In Laconia, New Hampshire, Eric Adams a former prison guard and undercover narcotics officer, has a new job and title: Prevention, Enforcement and Treatment Coordinator. His business cards say, ‘‘The Laconia Police Department recognizes that substance misuse is a disease. We understand you can’t fight this alone.’’ Adams visits drug users in jail, makes referrals for rehab, drives people to treatment, calls landlords for housing, and speaks at high schools about the overdose crisis.
Again, it’s resources—resources that should be allocated elsewhere—that allow police to play such wide-ranging roles. Money for law enforcement to provide services to drug users comes, for example, from the Police Assisted Addiction and Recovery Initiative (PAARI.) The organization offers support and resources to help law enforcement agencies nationwide create non-arrest pathways to treatment and recovery. Over 400 police departments in 32 states are in the network, and they’ve helped 12,000 people get into drug treatment.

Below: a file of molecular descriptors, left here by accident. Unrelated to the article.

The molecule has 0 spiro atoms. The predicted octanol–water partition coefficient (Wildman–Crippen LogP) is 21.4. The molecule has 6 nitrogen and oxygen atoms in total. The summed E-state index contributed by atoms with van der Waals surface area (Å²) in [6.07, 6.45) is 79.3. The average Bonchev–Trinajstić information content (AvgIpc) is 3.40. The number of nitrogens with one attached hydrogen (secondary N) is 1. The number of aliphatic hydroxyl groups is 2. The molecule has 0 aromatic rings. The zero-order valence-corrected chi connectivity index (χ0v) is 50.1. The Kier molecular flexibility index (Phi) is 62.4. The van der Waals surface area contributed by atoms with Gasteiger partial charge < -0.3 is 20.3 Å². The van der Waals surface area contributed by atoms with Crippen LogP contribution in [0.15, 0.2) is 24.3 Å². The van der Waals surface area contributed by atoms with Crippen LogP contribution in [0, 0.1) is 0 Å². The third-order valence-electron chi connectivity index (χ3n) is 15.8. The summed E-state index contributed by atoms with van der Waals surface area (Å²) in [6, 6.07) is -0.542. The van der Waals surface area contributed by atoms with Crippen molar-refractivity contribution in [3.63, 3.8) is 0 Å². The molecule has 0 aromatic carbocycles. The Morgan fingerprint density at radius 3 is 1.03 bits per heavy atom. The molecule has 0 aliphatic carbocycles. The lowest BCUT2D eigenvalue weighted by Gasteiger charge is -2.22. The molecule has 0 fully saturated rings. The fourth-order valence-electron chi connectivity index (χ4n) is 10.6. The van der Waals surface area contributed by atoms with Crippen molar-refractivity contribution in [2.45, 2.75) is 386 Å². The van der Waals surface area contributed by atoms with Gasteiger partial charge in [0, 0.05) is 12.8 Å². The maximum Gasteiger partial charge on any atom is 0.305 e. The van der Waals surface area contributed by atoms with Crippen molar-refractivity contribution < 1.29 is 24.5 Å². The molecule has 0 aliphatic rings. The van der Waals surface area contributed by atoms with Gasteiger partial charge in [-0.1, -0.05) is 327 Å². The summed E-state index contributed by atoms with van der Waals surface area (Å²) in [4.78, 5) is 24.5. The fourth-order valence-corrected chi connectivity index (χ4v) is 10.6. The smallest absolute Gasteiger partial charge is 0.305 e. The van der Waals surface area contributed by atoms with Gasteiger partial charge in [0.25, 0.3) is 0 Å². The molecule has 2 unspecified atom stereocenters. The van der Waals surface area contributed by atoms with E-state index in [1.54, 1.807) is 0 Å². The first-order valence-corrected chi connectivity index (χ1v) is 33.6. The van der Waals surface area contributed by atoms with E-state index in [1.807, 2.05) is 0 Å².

These empathic officers so beloved by the media would come as a big surprise to many substance users—especially those who are poor, people of color or homeless.
Many of those people are probably grateful. But again, we need to understand the knock-on effects. In media portrayals of “police social workers,” they cry when drug users overdose or die, attend funerals, offer hugs and challenge stigma. The photos that accompany these profiles show cops smiling, sitting in their office and talking calmly with drug users. No doubt many are well-intentioned.
But these empathic officers so beloved by the media would come as a big surprise to many substance users—especially those who are poor, people of color, homeless or live in encampments.
The Law Enforcement Assisted Diversion (LEAD) program is another iteration of this idea. LEAD was launched in Seattle in 2011, and participating police can choose to divert low-level drug users and dealers to treatment instead of jail.
No jail is better than jail. But jail, in case we forget, remains the reality for many thousands of people who use illegal drugs. If addiction is a “disease,” not a crime, why are the police involved at all? If the criminal justice system “can’t arrest its way out of this problem”—a line that so many officials and politicians now spout—why are the police still arresting drug dealers and users en masse, and prosecutors charging them with drug-induced homicide?